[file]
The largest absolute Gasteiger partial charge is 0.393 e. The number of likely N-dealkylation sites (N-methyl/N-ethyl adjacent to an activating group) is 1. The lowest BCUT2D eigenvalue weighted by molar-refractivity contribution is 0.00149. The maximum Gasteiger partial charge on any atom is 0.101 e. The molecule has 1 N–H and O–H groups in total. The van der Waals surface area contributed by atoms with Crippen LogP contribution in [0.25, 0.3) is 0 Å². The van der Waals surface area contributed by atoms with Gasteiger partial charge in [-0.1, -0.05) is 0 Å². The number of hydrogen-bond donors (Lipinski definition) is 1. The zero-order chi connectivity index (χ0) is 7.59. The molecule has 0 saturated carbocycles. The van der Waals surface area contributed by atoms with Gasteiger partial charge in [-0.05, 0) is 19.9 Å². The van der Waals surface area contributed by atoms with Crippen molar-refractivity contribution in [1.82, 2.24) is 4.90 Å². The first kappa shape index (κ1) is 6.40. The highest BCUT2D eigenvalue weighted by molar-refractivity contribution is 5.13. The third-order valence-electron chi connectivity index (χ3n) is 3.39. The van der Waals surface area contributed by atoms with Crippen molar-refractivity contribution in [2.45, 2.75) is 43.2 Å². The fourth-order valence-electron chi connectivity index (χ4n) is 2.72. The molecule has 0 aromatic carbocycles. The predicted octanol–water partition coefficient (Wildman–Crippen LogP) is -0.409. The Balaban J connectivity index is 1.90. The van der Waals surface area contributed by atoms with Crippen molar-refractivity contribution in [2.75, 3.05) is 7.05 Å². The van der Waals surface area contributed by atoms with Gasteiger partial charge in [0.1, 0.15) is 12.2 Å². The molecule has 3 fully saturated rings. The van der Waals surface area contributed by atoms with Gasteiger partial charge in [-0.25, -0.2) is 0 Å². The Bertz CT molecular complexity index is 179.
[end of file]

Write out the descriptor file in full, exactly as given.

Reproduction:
The largest absolute Gasteiger partial charge is 0.393 e. The number of likely N-dealkylation sites (N-methyl/N-ethyl adjacent to an activating group) is 1. The lowest BCUT2D eigenvalue weighted by molar-refractivity contribution is 0.00149. The maximum Gasteiger partial charge on any atom is 0.101 e. The molecule has 1 N–H and O–H groups in total. The van der Waals surface area contributed by atoms with Crippen LogP contribution in [0.25, 0.3) is 0 Å². The van der Waals surface area contributed by atoms with Gasteiger partial charge in [-0.1, -0.05) is 0 Å². The number of hydrogen-bond donors (Lipinski definition) is 1. The zero-order chi connectivity index (χ0) is 7.59. The molecule has 0 saturated carbocycles. The van der Waals surface area contributed by atoms with Gasteiger partial charge in [-0.05, 0) is 19.9 Å². The van der Waals surface area contributed by atoms with Crippen molar-refractivity contribution in [1.82, 2.24) is 4.90 Å². The first kappa shape index (κ1) is 6.40. The highest BCUT2D eigenvalue weighted by molar-refractivity contribution is 5.13. The third-order valence-electron chi connectivity index (χ3n) is 3.39. The van der Waals surface area contributed by atoms with Crippen molar-refractivity contribution in [2.45, 2.75) is 43.2 Å². The fourth-order valence-electron chi connectivity index (χ4n) is 2.72. The molecule has 0 aromatic carbocycles. The predicted octanol–water partition coefficient (Wildman–Crippen LogP) is -0.409. The Balaban J connectivity index is 1.90. The van der Waals surface area contributed by atoms with Crippen molar-refractivity contribution in [2.75, 3.05) is 7.05 Å². The van der Waals surface area contributed by atoms with Gasteiger partial charge in [0.1, 0.15) is 12.2 Å². The molecule has 3 fully saturated rings. The van der Waals surface area contributed by atoms with Gasteiger partial charge in [-0.25, -0.2) is 0 Å². The Bertz CT molecular complexity index is 179.